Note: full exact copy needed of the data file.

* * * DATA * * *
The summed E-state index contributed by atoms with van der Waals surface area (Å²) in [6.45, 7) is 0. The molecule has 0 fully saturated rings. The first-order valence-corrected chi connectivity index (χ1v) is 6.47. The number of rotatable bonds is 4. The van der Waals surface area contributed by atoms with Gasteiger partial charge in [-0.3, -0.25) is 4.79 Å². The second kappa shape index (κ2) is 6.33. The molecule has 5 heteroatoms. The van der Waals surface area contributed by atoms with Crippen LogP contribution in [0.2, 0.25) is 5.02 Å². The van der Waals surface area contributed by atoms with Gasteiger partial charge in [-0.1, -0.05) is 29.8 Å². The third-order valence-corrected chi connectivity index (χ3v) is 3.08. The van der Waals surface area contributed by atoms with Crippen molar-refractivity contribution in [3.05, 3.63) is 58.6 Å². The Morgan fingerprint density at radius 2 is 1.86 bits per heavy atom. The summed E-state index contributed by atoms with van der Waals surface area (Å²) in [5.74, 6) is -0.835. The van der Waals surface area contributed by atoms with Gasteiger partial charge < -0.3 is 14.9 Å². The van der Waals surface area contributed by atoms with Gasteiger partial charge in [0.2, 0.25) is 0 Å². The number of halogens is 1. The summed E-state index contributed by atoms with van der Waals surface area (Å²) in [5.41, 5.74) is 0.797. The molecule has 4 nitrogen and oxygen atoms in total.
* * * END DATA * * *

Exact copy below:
The summed E-state index contributed by atoms with van der Waals surface area (Å²) in [6.45, 7) is 0. The molecule has 0 fully saturated rings. The first-order valence-corrected chi connectivity index (χ1v) is 6.47. The number of rotatable bonds is 4. The van der Waals surface area contributed by atoms with Gasteiger partial charge in [-0.3, -0.25) is 4.79 Å². The second kappa shape index (κ2) is 6.33. The molecule has 5 heteroatoms. The van der Waals surface area contributed by atoms with Crippen LogP contribution in [0.2, 0.25) is 5.02 Å². The van der Waals surface area contributed by atoms with Gasteiger partial charge in [-0.1, -0.05) is 29.8 Å². The third-order valence-corrected chi connectivity index (χ3v) is 3.08. The van der Waals surface area contributed by atoms with Crippen molar-refractivity contribution in [3.05, 3.63) is 58.6 Å². The Morgan fingerprint density at radius 2 is 1.86 bits per heavy atom. The summed E-state index contributed by atoms with van der Waals surface area (Å²) in [5.74, 6) is -0.835. The van der Waals surface area contributed by atoms with Gasteiger partial charge < -0.3 is 14.9 Å². The van der Waals surface area contributed by atoms with Gasteiger partial charge in [0.2, 0.25) is 0 Å². The number of halogens is 1. The summed E-state index contributed by atoms with van der Waals surface area (Å²) in [5.41, 5.74) is 0.797. The molecule has 4 nitrogen and oxygen atoms in total.